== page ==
5. Don’t let yourself get too hungry. Hunger should be something that makes life more enjoyable. When you have been out for a long walk or done a lot of gardening, it is a real pleasure to sit down and really enjoy a good meal. But don’t deliberately starve yourself for hours on end. All that will happen is that you will get to the end of your will power and have a binge. Snacks throughout the day are a good idea so long as you make sure that they aren’t calorie rich.
6. Eat as much raw food as you can. Fruit and raw vegetables are the least processed and so the most natural components of our diet. Something like a carrot is going to take a lot longer to eat than a bar of chocolate and also takes a lot longer to get broken down into its component parts. This is a good way of keeping your blood sugar levels even.
If you simply can’t resist temptations like chocolate, try and get into the habit of say eating an apple at the same time.
I have tried eating a completely raw diet for a couple of weeks. I found I had a lot more energy and slept much better. I didn’t lose any weight, but several people commented that I had. It isn’t really practical to go this far, but I think the benefits of increasing the amount of raw food you do eat will be noticeable.
7. Eat breakfast. Going out into the world of readily available high calorie snacks first thing in the morning with an empty stomach is like going into a medieval battle wearing a dressing gown and fluffy slippers. Prepare your defence well by not starting the day hungry.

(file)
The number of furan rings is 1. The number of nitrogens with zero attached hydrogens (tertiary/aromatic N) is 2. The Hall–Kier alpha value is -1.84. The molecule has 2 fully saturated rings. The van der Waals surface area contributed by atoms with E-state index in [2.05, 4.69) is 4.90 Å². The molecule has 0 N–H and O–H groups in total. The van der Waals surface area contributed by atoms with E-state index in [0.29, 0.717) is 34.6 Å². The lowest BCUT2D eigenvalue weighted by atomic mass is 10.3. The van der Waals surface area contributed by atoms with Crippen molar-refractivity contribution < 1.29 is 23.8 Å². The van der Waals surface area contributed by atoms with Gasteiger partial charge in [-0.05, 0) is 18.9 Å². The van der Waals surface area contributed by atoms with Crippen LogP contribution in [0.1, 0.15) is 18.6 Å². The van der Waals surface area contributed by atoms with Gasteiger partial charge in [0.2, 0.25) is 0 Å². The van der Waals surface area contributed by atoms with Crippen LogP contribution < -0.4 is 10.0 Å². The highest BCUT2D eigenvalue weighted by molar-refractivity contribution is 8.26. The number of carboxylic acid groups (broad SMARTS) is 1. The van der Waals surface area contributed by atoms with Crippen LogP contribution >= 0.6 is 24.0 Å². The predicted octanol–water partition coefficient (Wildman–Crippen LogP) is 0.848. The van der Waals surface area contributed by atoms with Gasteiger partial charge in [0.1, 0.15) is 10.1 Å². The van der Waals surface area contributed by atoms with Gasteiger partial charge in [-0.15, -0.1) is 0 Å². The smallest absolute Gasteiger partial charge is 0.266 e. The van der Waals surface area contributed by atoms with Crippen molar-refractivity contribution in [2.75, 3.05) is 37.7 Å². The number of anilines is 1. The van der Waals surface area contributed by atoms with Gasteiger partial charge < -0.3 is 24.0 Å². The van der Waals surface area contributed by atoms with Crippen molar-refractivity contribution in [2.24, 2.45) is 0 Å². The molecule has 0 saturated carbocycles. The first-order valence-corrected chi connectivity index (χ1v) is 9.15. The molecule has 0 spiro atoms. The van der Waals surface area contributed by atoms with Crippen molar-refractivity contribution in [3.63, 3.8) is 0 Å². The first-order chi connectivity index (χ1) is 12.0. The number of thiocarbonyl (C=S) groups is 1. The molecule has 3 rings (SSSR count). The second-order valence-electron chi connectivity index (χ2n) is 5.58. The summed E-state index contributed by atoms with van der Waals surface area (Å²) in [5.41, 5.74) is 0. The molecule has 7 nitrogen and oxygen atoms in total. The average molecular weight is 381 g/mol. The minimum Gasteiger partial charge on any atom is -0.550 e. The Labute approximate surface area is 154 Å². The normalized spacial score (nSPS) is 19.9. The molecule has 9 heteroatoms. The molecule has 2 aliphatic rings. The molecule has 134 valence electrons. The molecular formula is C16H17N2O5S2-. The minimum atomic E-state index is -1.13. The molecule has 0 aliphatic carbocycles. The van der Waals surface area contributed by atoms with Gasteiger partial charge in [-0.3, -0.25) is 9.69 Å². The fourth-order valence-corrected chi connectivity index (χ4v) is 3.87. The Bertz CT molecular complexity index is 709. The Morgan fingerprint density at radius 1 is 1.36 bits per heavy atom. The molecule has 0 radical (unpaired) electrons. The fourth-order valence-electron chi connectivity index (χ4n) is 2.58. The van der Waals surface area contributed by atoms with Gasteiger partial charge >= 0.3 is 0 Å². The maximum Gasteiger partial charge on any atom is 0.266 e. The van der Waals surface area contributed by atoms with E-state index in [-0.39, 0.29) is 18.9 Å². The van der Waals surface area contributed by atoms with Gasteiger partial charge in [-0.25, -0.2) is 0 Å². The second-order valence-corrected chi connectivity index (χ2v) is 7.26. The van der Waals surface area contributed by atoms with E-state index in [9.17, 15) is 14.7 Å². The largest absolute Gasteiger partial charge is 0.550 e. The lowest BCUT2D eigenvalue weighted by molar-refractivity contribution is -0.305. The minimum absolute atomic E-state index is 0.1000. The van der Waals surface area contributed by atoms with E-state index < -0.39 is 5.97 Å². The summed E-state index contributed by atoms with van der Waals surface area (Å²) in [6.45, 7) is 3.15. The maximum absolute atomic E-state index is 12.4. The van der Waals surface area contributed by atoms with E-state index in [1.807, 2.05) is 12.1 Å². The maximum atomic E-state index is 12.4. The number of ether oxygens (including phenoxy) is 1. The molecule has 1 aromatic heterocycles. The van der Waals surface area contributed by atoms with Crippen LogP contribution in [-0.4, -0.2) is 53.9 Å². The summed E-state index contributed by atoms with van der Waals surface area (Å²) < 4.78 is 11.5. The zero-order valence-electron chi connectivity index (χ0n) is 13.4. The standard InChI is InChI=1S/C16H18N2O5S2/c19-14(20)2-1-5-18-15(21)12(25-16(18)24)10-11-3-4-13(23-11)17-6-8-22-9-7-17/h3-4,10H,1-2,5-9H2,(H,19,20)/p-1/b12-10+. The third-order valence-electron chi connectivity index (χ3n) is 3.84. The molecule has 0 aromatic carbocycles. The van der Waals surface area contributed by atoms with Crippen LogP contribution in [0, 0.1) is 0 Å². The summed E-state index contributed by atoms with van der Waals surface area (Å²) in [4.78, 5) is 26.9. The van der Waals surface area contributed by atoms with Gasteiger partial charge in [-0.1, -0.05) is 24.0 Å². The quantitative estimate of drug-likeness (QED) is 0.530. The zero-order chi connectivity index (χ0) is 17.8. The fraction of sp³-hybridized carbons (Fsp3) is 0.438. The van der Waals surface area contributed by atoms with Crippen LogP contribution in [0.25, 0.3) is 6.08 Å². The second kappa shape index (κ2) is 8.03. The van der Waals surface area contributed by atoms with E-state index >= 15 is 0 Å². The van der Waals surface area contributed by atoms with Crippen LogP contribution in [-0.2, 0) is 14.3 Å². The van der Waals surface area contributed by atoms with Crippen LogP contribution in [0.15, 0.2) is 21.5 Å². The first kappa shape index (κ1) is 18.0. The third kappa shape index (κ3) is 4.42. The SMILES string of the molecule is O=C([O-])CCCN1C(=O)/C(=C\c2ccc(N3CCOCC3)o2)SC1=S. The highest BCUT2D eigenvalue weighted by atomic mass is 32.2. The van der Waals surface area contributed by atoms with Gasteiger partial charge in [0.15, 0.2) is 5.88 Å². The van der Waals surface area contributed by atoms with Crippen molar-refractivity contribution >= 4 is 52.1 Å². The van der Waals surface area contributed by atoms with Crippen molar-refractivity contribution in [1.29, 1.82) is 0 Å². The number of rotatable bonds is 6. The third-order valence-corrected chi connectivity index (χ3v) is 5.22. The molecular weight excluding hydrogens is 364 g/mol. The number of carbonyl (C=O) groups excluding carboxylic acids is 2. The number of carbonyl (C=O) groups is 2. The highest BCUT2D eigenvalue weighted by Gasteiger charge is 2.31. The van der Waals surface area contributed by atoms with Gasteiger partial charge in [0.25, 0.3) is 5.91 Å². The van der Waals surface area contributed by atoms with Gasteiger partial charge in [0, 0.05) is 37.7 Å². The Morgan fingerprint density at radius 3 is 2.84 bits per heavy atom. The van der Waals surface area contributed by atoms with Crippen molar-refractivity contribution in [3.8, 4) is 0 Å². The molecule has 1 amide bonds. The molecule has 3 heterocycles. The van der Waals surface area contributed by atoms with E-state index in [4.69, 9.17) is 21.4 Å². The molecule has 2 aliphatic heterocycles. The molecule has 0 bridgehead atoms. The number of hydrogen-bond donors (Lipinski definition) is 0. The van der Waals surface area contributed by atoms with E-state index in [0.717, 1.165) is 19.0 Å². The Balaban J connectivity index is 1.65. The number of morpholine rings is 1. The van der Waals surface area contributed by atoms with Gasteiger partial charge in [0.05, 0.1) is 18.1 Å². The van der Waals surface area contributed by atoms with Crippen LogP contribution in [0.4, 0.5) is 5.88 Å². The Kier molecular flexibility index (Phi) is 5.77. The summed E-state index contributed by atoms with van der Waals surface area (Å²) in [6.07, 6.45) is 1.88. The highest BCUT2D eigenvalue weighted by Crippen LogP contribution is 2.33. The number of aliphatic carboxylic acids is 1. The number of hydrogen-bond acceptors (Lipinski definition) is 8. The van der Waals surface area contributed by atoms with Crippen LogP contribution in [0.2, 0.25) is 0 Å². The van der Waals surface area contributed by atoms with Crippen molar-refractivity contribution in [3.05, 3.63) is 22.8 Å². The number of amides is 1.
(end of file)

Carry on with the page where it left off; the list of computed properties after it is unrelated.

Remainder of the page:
8. Buy a good cookbook and take an interest in what you are eating, and whenever you can cook your own meals. I haven’t read it myself yet, but the one Oxford Jasmine talks about sounds like a good one. It doesn’t necessarily have to be a health orientated one. The most conventional cookbook will not call for the high levels of salt, fat and sugar you get in processed food. So a home cooked meal will be both healthier and taste better.
9. Don’t judge others’ weight. Women in particular can be very judgmental of overweight women. If you are inclined to be so, try to stop. I am not sure exactly how this might help, I just have a feeling it will.
Concentrate on living a healthy life and enjoying healthy food, and above all enjoying life. The less stressed you are about your weight you are, the more fun you will have, and probably the more chance you have of losing weight.
Dr Aric Sigman A Source of Thinspiration The Biologist Vol 57 No 3 October 2010